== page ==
But what I find interesting and worrisome is the level of skill development that gets most of the attention in these discussions. There is a very clear focus on training rather than higher education. Much of the focus in this conferences was on targeted jobs training at a pretty low level -- training programs that provide new skills for unemployed and underemployed workers, with emphasis on laid-off auto workers in Ohio and Michigan. Several speakers emphasized that training programs need to tailor their educational programs closely to the specific needs of regional employers. The key words are skills and training --not creativity, innovation, and the bachelor's or master's degree.

But this seems wrong-headed to me; surely the most valuable asset a region can have is a significant population of well-educated, creative, and innovative people who have been challenged and stretched by a demanding university education. So shouldn't there be a lot of priority given to the complicated challenge of sustaining high-quality universities and making sure that a high percentage of high school graduates attend them?

In fact, people like Richard Florida at CreativeClass sound a very consistent drumbeat when they talk about the twenty-first century economy, emphasizing innovation and the college-educated workforce. Creativity and invention are the central components of future economic success. But the jobs-training orthodoxy points in a different direction. They emphasize vocational training and community college programs -- the message conveyed by President Obama in his July announcements at Macomb Community College relating to investments in the US community college system. (Perhaps the President's position was influenced by the findings of the 2009 Economic Report to the President, which is worth reading in detail; post.)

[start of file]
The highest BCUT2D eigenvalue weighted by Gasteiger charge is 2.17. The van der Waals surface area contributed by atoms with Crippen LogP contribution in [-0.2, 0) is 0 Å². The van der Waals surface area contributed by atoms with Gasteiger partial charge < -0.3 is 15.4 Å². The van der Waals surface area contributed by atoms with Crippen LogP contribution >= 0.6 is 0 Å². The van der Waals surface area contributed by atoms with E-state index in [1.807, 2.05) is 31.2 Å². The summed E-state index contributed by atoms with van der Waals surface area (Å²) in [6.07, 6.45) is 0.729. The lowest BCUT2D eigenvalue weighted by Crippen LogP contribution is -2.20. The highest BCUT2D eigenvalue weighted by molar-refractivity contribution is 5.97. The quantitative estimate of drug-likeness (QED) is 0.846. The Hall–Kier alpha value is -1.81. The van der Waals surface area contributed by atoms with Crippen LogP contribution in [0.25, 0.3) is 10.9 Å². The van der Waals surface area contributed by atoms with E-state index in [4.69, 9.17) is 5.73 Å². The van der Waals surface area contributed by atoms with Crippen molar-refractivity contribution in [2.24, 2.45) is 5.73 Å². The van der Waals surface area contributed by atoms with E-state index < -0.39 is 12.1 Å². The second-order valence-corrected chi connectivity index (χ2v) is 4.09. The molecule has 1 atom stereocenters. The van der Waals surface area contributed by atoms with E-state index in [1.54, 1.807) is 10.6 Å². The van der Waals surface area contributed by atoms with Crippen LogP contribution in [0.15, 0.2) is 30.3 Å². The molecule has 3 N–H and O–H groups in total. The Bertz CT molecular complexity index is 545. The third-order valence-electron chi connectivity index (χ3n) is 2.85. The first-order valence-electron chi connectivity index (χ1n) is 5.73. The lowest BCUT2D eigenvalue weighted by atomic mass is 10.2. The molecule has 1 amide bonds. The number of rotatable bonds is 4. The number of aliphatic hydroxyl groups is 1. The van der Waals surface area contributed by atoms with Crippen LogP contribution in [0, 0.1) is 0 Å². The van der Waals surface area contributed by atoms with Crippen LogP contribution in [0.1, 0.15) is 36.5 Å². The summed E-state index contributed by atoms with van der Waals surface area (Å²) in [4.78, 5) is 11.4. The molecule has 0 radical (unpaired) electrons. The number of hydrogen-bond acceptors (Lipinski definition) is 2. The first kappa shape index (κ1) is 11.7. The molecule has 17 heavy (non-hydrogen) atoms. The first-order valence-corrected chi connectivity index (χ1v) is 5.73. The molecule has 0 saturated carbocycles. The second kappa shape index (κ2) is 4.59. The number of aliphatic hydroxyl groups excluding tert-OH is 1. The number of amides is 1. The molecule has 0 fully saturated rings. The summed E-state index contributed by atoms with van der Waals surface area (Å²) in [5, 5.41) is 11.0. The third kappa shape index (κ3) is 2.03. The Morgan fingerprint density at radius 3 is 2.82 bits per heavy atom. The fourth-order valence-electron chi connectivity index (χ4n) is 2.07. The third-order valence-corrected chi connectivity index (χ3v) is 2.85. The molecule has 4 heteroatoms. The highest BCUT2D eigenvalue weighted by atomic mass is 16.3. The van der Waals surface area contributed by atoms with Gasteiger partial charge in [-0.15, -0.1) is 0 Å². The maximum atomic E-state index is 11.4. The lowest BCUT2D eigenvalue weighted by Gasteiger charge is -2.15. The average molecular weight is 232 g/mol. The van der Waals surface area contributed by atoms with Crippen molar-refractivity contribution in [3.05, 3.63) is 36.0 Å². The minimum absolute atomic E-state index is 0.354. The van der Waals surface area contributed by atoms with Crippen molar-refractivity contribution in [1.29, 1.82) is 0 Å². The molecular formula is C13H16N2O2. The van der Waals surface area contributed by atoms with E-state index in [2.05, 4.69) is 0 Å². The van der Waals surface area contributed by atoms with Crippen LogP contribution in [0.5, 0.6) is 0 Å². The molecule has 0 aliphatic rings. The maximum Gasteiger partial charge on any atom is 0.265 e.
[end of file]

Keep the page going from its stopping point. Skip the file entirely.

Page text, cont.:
It seems to me that Richard Florida is surely right about the medium- and long-term story: our economy needs to constantly move towards greater innovation and greater concentration on knowledge-based sectors. So the goal of increasing the percentage of baccalaureate-level adults in a region is a crucial element of our future economic success. The ability to offer innovative ideas, to provide new kinds of problem-solving, and to work well in nimble teams -- these are crucial "skills" that emerge most frequently from a college-educated workforce. And they are crucial for vibrant business and job growth.

This means that states really need to recognize the crucial role that their universities play in their economic potential for the future. And we need to work hard in seeking out ways of allowing talented young adults to complete their college degrees -- including those 25-34 year-olds who have done some college without completing a degree. Unfortunately, public universities are suffering from fiscal crisis almost everywhere in the country. This implies that we are likely to fall even further behind in creating the highly qualified talent pools that our regional and national economies need in order to thrive in conditions of global competition. And this in turn is likely to impede the growth of employment that we all want to see.